A Short Guide To Global Short Selling

A Short Guide To Global Short Selling

The stock markets of the US, Europe, and China face distinct challenges, but all have been rallying, and all of them face the growing phenomenon of short-selling. Each market, however, has had a unique reaction to the bearishness.  

A Short Guide To Global Short Selling
A Short Guide To Global Short Selling

The US appears neutral on the matter. China is encouraging short-sellers, while the ECB is decidedly not. Let's look more closely at why.


First, in the US, the Fed's dovishness and the positive earnings have kept short sellers from having much impact. For the last month they've kept the stock market from making new highs, but there haven't been enough of them to cause the correction some people keep warning us about. Reuters U.S. markets editor David Gaffen: "The Fed and other central banks are in there and there's a lot of monetary stimulus, and, so, there is not as much volatility, markets keep going up, and it's just not much of an environment for short sellers."

In the stock index futures, the limitations on short selling are programmed into the algorithmic trades that constitute about 70% of total volume. Those algos are designed to snap up the lower prices that short selling creates: the short sellers drive prices down, the algos start buying, then the downtrend slows or stops. At this point, short sellers begin to get nervous and cover their positions by buying. This plus the buying of the algos pushes prices back up. And it's funded by the Fed's easy money.

Now, smart short sellers will have protective buy stops in place to get them out if the stock or index future goes against them. The algorithms are programmed to "run" those stops, moving up the price ladder tick by tick and triggering further buying. While no one can say for sure, it's reasonable to assume that some of the intraday rallies in the US stock markets (and other markets) are powered by algorithmic buy programs, particularly those tied to index arbitrage. That's a subject for another day...


In contrast to the US, China's bourses have shot up in ways that seem out of control, especially since many of the purchases are coming from shadowy sources, according to even official sources. “The surge recently has been a little too fast for the regulator’s comfort,” Hao Hong, the chief China strategist at Bocom International Holdings Co. in Hong Kong told Bloomberg on Monday. “The market should consolidate, as it is overbought and part of the market is overvalued.”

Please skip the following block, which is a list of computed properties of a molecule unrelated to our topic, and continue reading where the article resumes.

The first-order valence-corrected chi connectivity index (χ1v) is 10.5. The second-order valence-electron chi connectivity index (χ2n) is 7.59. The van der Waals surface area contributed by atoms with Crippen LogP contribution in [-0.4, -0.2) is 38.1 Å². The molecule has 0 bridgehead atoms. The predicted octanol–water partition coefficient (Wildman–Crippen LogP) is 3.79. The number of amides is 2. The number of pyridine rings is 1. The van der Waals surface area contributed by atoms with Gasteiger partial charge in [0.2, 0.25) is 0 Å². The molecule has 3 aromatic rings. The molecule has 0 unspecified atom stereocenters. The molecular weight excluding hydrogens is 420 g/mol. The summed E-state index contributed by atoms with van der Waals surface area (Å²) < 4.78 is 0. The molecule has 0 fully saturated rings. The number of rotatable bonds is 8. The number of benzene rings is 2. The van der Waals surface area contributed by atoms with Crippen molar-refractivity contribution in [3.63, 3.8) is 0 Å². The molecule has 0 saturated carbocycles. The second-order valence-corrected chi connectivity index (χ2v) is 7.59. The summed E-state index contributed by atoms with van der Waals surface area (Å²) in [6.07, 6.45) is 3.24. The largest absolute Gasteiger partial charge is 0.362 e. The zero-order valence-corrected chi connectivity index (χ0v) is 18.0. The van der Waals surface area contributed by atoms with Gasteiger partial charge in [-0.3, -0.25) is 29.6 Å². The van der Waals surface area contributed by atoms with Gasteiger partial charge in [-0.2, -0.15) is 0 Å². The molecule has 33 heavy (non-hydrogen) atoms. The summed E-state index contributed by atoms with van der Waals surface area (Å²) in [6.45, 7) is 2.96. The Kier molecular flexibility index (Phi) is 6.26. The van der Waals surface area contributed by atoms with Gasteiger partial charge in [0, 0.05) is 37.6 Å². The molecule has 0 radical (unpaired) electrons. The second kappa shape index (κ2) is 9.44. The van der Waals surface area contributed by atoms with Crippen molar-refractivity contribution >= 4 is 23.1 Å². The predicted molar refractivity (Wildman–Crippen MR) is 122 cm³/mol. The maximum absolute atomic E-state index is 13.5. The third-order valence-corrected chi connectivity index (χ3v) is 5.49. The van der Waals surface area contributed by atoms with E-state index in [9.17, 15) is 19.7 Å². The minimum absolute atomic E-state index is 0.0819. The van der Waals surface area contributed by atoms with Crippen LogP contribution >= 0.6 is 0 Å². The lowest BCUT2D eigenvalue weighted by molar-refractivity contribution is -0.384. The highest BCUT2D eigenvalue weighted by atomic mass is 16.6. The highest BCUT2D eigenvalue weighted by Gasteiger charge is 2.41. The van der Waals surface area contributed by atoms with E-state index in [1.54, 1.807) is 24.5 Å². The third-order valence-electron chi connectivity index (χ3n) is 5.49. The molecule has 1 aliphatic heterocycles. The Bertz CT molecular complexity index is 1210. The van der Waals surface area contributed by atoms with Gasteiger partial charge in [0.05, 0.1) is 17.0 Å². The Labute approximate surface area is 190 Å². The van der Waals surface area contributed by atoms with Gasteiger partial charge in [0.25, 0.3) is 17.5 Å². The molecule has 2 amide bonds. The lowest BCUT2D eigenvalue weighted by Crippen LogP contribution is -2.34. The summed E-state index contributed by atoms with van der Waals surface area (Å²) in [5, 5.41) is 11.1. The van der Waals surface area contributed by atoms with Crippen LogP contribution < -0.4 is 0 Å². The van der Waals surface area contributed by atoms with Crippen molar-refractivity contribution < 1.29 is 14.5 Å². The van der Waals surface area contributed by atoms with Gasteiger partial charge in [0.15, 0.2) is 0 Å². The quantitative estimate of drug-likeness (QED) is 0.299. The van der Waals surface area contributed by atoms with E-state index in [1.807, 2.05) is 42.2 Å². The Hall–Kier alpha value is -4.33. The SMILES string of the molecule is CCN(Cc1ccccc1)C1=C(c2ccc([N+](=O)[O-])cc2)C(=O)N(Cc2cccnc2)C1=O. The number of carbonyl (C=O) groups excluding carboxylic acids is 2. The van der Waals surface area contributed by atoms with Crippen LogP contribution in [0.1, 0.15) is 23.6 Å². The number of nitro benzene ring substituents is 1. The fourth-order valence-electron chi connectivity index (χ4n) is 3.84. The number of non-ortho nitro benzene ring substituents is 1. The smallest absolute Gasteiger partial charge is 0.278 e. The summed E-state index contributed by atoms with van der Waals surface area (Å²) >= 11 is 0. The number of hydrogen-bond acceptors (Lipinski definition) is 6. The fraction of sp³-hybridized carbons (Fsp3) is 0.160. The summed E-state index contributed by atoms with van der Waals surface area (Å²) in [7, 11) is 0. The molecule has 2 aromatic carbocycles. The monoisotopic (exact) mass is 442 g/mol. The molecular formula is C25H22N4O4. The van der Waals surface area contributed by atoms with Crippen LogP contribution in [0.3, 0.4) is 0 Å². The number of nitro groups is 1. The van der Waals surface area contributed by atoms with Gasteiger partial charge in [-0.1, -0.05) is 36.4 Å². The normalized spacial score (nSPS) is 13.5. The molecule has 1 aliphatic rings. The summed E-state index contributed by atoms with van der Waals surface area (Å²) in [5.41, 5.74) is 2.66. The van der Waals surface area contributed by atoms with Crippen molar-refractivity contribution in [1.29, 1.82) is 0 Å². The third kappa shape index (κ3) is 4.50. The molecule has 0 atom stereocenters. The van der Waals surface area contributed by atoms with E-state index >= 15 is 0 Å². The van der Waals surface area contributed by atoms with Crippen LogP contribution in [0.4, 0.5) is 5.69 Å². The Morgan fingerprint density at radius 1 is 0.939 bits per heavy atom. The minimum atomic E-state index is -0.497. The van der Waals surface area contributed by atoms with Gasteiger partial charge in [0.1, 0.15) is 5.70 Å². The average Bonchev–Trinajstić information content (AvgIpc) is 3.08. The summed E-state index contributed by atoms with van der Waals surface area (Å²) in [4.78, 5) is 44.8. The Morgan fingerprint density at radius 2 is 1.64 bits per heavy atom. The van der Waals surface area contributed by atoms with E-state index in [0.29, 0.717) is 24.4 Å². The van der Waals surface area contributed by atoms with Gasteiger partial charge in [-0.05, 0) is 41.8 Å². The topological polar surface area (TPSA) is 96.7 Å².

China (not surprisingly) doesn't want to leave to chance the when and how of a market correction. But how do you encourage selloffs? At the same time that Chinese regulators curbed the use of so-called "umbrella trusts" to fund stock purchases,  they also made it easier for funds which are hold stocks to lend those stocks to short sellers. Those short sellers can basically borrow the stocks from these funds, sell them at a high price, quickly buy them back at a lower price, then return the stocks to the funds they borrowed them from.

Note how they are are still buying low and selling high, the essence of all successful trades. Short sellers just sell high first, and then buy back at a lower price a short time later. Hence the term "short" sale.

In this case China is proactively facilitating, though not quite encouraging, short selling of overpriced stocks. What's the argument for doing that? Warren Buffett has said (as have others) that money generally finds its way from less capable hands to more capable. Or in this case, from those who are wrong about where the market is going (the longs) to those who are correct (the shorts). But the key is, the money is still in play. It isn't destroyed or lost; it just changed hands. This means that while some financial players in China may lose if and when the stock market (and housing market and debt market) drop, others will profit and in time become able to spend and lend the money they have gained.

That is why short selling is not evil. It's not betting against your country or the economy. It's making sure that money gets circulated and not lost. Yes, it's often zero sum and for the short seller to gain someone else must lose. But that's business. In the long run, the wealth of the market isn't zero sum at all. Used properly, short selling can lead to financing for the future.


The Stoxx Europe 600’s 19 percent rally this year stands in contrast to the net 2% rise in the S&P 500. But the large rally, somewhat like China's big gains, also puts Europe at the same risk of a large correction. Greece's move this week to recover cash from local governments, combined with ECB reassurances that they will keep Greek banks liquid, have pushed off default risks until May and possibly even July. While this may support European stocks for now, the currency is a different story.

The rallying US dollar is causing downtrends in several currencies, particularly the euro. So it's understandable that the euro looks like an easy target for short selling. But not if you ask ECB President Mario Draghi, perhaps the one person who can credibly promise to support the euro if it drops too far for comfort. His message was clear at his recent IMF press conference: “It’s pointless to go short on the euro."

So that's settled.

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